Seeing these birds swim underwater chasing after the fish is a very special sight. Whale sharks, when they are around, are capable of herding a school of baitfish on their own. They simply use their big bodies to push the fish up to the surface, and when they are trapped the whale shark uses its huge mouth to suck in as much prey as possible. 

Challenges and Strategies in Finding Baitballs 

To find baitballs in the middle of the Atlantic Ocean you will need a combination of factors. Time on the water, knowledge of the ocean and the movements of animals, intel from other operators on the water, a good pair of eyes looking for birds feeding on the horizon, and of course, some luck as well! These searches for feeding events normally happen bright and early in the mornings, or late afternoons.

Although you can find baitballs any time of the day, anybody who goes to sea often will tell you most activity happens during the first and last hours of sunlight. Before we go to sea we always gather as much information as possible about where to find the key elements for a successful day on the water. We get this information from fishermen, whale-watching boats, and vigias – land-based spotters that help locate whales and dolphins among other marine animals for the whale watchers.

The Thrill of Witnessing This Phenomenon

Image Credit to Martijn Schouten

Once we have pieced together all the available information, we head out to pinpoint the activity. Time is of the essence when tracking down baitballs and so is getting into the water, as the action generally only lasts a couple of minutes.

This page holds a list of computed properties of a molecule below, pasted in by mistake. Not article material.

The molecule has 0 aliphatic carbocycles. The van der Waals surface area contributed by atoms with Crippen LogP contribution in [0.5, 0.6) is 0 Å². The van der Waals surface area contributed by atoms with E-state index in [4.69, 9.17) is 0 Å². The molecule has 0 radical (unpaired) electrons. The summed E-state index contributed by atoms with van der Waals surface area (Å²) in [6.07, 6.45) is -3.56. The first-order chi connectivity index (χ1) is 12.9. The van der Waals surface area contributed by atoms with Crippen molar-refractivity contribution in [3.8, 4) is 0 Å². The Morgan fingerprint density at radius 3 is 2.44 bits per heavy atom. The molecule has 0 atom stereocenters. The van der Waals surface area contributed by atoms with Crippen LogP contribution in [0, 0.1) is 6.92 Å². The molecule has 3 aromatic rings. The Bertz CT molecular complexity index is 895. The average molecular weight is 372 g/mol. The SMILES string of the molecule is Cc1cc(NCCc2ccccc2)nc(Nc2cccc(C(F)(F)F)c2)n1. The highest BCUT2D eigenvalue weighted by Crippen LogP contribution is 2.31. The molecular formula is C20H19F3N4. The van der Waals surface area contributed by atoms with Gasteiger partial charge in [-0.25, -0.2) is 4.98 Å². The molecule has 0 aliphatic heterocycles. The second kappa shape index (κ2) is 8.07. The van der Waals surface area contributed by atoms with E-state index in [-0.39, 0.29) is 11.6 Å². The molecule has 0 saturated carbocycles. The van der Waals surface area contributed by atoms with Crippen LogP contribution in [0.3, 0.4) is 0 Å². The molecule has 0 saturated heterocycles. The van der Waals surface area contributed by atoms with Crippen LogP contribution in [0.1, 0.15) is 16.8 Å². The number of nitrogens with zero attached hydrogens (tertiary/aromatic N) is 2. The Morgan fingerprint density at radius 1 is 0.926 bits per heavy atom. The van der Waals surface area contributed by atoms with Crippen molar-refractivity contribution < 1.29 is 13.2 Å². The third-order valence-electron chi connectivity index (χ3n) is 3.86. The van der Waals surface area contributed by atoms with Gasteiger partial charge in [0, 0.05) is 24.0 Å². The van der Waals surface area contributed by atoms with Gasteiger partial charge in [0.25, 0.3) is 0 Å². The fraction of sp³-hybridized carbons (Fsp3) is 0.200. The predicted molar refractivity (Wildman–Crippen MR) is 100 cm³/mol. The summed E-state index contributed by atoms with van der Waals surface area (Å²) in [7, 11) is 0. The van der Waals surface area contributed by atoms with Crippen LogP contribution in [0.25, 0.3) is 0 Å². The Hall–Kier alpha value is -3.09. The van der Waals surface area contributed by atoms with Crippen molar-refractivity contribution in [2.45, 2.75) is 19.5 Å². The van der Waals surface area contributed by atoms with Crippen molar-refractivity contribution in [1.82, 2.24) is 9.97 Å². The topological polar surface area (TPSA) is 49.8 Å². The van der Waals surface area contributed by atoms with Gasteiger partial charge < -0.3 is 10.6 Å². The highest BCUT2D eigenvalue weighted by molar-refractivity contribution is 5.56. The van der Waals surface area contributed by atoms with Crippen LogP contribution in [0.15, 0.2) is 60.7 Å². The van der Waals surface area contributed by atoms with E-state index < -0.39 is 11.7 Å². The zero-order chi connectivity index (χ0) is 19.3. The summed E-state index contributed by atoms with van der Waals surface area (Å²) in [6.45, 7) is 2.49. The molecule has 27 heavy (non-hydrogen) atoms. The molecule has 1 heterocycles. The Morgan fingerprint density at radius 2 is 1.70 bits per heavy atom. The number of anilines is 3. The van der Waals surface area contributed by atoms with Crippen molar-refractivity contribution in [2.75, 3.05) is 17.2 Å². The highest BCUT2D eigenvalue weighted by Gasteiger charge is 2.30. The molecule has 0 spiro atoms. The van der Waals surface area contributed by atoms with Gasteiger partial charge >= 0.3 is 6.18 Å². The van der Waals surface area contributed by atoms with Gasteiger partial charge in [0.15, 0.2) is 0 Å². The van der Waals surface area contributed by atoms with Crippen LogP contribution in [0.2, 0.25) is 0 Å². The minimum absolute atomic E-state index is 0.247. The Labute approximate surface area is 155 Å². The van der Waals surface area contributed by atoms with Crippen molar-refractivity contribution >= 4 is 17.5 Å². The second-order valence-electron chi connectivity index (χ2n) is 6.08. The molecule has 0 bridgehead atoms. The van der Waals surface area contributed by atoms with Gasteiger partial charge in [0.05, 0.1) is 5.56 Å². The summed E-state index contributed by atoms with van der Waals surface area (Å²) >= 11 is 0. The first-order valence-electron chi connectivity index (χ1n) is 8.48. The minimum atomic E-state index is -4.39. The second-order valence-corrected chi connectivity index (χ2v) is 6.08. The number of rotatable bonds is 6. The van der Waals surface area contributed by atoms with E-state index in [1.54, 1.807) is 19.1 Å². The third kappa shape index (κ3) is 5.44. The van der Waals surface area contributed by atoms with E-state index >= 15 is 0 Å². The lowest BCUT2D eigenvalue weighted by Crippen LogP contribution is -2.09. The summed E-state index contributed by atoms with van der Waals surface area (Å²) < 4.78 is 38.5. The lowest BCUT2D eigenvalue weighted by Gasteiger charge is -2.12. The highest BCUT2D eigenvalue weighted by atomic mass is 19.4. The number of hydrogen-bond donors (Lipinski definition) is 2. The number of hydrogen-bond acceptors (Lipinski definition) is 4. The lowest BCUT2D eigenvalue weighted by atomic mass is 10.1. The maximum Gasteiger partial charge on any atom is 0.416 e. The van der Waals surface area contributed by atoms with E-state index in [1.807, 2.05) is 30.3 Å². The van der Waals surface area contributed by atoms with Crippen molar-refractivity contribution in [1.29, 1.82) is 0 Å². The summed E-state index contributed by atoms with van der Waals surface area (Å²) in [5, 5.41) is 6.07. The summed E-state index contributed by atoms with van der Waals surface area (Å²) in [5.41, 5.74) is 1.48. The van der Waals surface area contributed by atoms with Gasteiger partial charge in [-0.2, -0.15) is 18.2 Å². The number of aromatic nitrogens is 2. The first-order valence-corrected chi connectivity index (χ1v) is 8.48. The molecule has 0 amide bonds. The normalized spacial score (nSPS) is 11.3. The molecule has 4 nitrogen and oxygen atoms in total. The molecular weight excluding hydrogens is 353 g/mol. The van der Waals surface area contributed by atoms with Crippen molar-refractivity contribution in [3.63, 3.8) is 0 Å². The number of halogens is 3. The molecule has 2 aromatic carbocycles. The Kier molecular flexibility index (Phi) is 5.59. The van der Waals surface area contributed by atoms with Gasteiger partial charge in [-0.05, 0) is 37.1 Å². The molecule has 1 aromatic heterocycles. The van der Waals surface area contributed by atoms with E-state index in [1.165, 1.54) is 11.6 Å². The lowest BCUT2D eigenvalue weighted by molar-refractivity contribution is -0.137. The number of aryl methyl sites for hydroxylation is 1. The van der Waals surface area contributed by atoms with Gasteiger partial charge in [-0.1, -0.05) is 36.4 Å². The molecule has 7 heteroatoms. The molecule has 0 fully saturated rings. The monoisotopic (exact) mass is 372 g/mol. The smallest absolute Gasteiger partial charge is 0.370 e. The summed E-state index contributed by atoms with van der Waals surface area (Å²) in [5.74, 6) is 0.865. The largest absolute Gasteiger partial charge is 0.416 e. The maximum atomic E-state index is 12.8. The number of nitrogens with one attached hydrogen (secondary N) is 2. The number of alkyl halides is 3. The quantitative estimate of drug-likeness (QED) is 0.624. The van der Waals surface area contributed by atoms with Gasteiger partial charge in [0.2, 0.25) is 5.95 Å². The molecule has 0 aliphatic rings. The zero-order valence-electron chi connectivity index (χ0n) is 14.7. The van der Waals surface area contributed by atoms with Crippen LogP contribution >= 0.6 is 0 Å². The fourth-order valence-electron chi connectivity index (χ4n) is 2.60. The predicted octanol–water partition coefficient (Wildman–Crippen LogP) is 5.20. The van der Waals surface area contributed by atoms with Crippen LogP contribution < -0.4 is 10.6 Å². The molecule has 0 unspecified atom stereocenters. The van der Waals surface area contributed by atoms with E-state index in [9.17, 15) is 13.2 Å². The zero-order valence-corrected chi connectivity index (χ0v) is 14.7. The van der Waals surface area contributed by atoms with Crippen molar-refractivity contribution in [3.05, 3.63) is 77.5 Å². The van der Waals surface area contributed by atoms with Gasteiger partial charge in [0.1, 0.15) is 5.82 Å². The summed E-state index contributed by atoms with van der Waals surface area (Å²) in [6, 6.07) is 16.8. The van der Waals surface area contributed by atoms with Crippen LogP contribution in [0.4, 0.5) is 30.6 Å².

Most of the time, the first thing you will see once you get into the water is bubbles, fish scales, and animals coming from all directions. No doubt this will get your heart racing! Then when you get closer you start seeing the silvery fish tightly packed in a ball, with fear in their eyes as they swim circles around each other while predators come from all sides to feed on them. From here on all you can do is be in awe of the spectacle that is unfolding in front of your eyes!    

Final Thoughts   

The Azores archipelago is a prime, yet lesser-known, location for witnessing the incredible phenomenon of baitballs. This natural spectacle, where a myriad of marine predators converge to feast on densely packed shoals of fish, offers a unique and thrilling experience for underwater photographers, documentary filmmakers, and nature enthusiasts alike. 

Martijn Schouten’s experience in chasing baitballs in the Azores encapsulates the essence of adventure and discovery, reminding us of the endless wonders that our oceans hold and the need to cherish and protect these natural phenomena for generations to come.